SESNO: Well, right now, no. I mean, right now, all the focus -- KURTZ: OK. A week from now?

SESNO: That's the question. That's why I think there needs to be a real media agenda here. Not a media agenda to take sides, but a media agenda to keep a very sensitive, very difficult situation and issue in the public light, and to bring all sides.

KURTZ: Some would say that would be a crusade. And the media did put --


KURTZ: -- civil rights on the agenda. Gay rights on the agenda.

SESNO: Ted Koppel had held America held hostage and he built "Nightline" around it when we had our hostage crisis in Iran. There are 30,000 people in this country, that's a fact, who die every year as a result of gun violence. Much of the violence that results from guns are guns perfectly legally obtained.

What do we know? Where does it come from? All sides of the debate.

Great piece in "The Atlantic" called "The Case for More Guns".

I'm saying, come at this. The media need to come on this on a sustained basis putting the facts in there and putting the difficult issue in front of the American people so that we can have a grown-up conversation.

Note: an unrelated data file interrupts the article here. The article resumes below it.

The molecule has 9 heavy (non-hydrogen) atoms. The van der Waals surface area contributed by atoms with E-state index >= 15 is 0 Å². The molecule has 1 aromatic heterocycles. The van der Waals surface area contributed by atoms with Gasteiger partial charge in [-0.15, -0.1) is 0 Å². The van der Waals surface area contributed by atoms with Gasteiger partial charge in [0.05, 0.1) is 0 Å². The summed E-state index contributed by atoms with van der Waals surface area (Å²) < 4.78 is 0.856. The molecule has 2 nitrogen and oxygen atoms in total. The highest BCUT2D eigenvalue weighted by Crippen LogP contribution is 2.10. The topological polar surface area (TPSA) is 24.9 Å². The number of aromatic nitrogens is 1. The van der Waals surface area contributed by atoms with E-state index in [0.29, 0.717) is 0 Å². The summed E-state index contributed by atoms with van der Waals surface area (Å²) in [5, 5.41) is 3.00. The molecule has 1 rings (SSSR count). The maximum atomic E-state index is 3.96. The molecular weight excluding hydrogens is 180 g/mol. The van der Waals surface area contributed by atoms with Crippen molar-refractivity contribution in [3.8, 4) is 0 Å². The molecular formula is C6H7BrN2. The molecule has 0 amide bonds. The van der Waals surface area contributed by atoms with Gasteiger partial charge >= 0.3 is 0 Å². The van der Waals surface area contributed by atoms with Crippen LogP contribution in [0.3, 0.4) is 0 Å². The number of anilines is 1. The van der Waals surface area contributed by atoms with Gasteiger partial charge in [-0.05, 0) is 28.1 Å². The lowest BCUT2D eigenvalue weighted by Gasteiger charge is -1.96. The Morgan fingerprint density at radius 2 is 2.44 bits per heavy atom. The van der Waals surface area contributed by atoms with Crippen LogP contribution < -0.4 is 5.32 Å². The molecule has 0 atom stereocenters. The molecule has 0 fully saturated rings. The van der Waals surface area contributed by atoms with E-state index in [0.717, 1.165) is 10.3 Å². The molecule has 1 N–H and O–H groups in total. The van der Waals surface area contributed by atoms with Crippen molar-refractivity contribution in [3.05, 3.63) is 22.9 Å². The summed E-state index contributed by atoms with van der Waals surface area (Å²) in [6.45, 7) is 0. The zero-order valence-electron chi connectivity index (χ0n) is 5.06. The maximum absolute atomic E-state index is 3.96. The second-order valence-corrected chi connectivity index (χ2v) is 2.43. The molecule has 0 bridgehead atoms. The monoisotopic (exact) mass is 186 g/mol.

ASHBURN: They won't.


ASHBURN: Because we move on to the next thing.

SESNO: I am saying we shouldn't.

ASHBURN: I agree with you 100 percent, but we will.

ZURAWIK: No. And I agree with both of you, as well. Lauren is right.

I think the problem with this, Howie, is -- on MSNBC, for example, I saw Friday afternoon, they were already in talking about, I hope we have the political capital now to change -- that's not the time on Friday, Saturday and Sunday. No, I totally --

KURTZ: Why do you disagree?

ASHBURN: I disagree, because when else are you going to have it? Yes, we're covering that. But this is the moment when you have people who are emotionally distraught looking for or interested.